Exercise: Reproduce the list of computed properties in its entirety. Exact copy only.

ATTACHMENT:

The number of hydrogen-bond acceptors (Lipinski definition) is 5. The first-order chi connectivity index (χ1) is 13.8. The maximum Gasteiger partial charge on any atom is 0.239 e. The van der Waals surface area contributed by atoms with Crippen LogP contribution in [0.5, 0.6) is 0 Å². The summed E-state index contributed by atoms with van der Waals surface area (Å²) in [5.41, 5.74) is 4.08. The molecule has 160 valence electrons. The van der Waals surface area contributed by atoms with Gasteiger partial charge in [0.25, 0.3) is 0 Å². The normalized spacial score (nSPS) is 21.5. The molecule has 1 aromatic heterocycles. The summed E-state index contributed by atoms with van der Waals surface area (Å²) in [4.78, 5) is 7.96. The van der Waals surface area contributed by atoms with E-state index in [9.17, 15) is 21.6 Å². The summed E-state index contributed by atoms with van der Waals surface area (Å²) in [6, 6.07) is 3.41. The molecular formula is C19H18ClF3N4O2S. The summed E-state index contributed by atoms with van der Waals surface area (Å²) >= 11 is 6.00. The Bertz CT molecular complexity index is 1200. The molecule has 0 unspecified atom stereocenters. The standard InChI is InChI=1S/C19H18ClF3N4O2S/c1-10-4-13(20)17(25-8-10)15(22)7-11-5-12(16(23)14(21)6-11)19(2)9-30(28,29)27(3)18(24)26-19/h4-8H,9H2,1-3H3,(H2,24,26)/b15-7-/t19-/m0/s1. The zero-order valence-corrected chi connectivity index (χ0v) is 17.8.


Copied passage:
The number of hydrogen-bond acceptors (Lipinski definition) is 5. The first-order chi connectivity index (χ1) is 13.8. The maximum Gasteiger partial charge on any atom is 0.239 e. The van der Waals surface area contributed by atoms with Crippen LogP contribution in [0.5, 0.6) is 0 Å². The summed E-state index contributed by atoms with van der Waals surface area (Å²) in [5.41, 5.74) is 4.08. The molecule has 160 valence electrons. The van der Waals surface area contributed by atoms with Gasteiger partial charge in [0.25, 0.3) is 0 Å². The normalized spacial score (nSPS) is 21.5. The molecule has 1 aromatic heterocycles. The summed E-state index contributed by atoms with van der Waals surface area (Å²) in [4.78, 5) is 7.96. The van der Waals surface area contributed by atoms with E-state index in [9.17, 15) is 21.6 Å². The summed E-state index contributed by atoms with van der Waals surface area (Å²) in [6, 6.07) is 3.41. The molecular formula is C19H18ClF3N4O2S. The summed E-state index contributed by atoms with van der Waals surface area (Å²) >= 11 is 6.00. The Bertz CT molecular complexity index is 1200. The molecule has 0 unspecified atom stereocenters. The standard InChI is InChI=1S/C19H18ClF3N4O2S/c1-10-4-13(20)17(25-8-10)15(22)7-11-5-12(16(23)14(21)6-11)19(2)9-30(28,29)27(3)18(24)26-19/h4-8H,9H2,1-3H3,(H2,24,26)/b15-7-/t19-/m0/s1. The zero-order valence-corrected chi connectivity index (χ0v) is 17.8.